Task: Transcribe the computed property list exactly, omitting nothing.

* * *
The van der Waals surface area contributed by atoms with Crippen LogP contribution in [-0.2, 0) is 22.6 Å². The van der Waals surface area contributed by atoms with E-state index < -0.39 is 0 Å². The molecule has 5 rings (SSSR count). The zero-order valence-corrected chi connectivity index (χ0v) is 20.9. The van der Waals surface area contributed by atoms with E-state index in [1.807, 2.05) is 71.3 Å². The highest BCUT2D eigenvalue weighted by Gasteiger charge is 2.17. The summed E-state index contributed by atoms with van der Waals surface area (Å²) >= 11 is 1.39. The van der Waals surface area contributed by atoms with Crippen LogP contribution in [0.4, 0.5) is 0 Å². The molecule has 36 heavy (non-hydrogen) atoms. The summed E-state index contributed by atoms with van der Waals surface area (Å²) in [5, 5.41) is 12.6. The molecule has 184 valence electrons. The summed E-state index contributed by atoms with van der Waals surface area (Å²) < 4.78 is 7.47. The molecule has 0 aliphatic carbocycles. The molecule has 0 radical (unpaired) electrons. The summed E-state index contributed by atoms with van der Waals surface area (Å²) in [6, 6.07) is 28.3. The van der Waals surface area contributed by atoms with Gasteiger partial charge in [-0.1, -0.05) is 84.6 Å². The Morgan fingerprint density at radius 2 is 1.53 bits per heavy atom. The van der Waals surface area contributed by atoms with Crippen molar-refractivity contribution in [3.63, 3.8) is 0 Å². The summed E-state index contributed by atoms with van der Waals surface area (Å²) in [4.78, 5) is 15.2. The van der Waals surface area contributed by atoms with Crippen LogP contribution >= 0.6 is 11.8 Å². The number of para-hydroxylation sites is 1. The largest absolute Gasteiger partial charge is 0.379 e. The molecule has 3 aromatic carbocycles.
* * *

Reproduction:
The van der Waals surface area contributed by atoms with Crippen LogP contribution in [-0.2, 0) is 22.6 Å². The van der Waals surface area contributed by atoms with E-state index < -0.39 is 0 Å². The molecule has 5 rings (SSSR count). The zero-order valence-corrected chi connectivity index (χ0v) is 20.9. The van der Waals surface area contributed by atoms with E-state index in [1.807, 2.05) is 71.3 Å². The highest BCUT2D eigenvalue weighted by Gasteiger charge is 2.17. The summed E-state index contributed by atoms with van der Waals surface area (Å²) >= 11 is 1.39. The van der Waals surface area contributed by atoms with Crippen LogP contribution in [0.4, 0.5) is 0 Å². The molecule has 36 heavy (non-hydrogen) atoms. The summed E-state index contributed by atoms with van der Waals surface area (Å²) in [5, 5.41) is 12.6. The molecule has 184 valence electrons. The summed E-state index contributed by atoms with van der Waals surface area (Å²) < 4.78 is 7.47. The molecule has 0 aliphatic carbocycles. The molecule has 0 radical (unpaired) electrons. The summed E-state index contributed by atoms with van der Waals surface area (Å²) in [6, 6.07) is 28.3. The van der Waals surface area contributed by atoms with Gasteiger partial charge in [-0.1, -0.05) is 84.6 Å². The Morgan fingerprint density at radius 2 is 1.53 bits per heavy atom. The van der Waals surface area contributed by atoms with Crippen molar-refractivity contribution in [3.63, 3.8) is 0 Å². The summed E-state index contributed by atoms with van der Waals surface area (Å²) in [4.78, 5) is 15.2. The van der Waals surface area contributed by atoms with Crippen LogP contribution >= 0.6 is 11.8 Å². The number of para-hydroxylation sites is 1. The largest absolute Gasteiger partial charge is 0.379 e. The molecule has 3 aromatic carbocycles.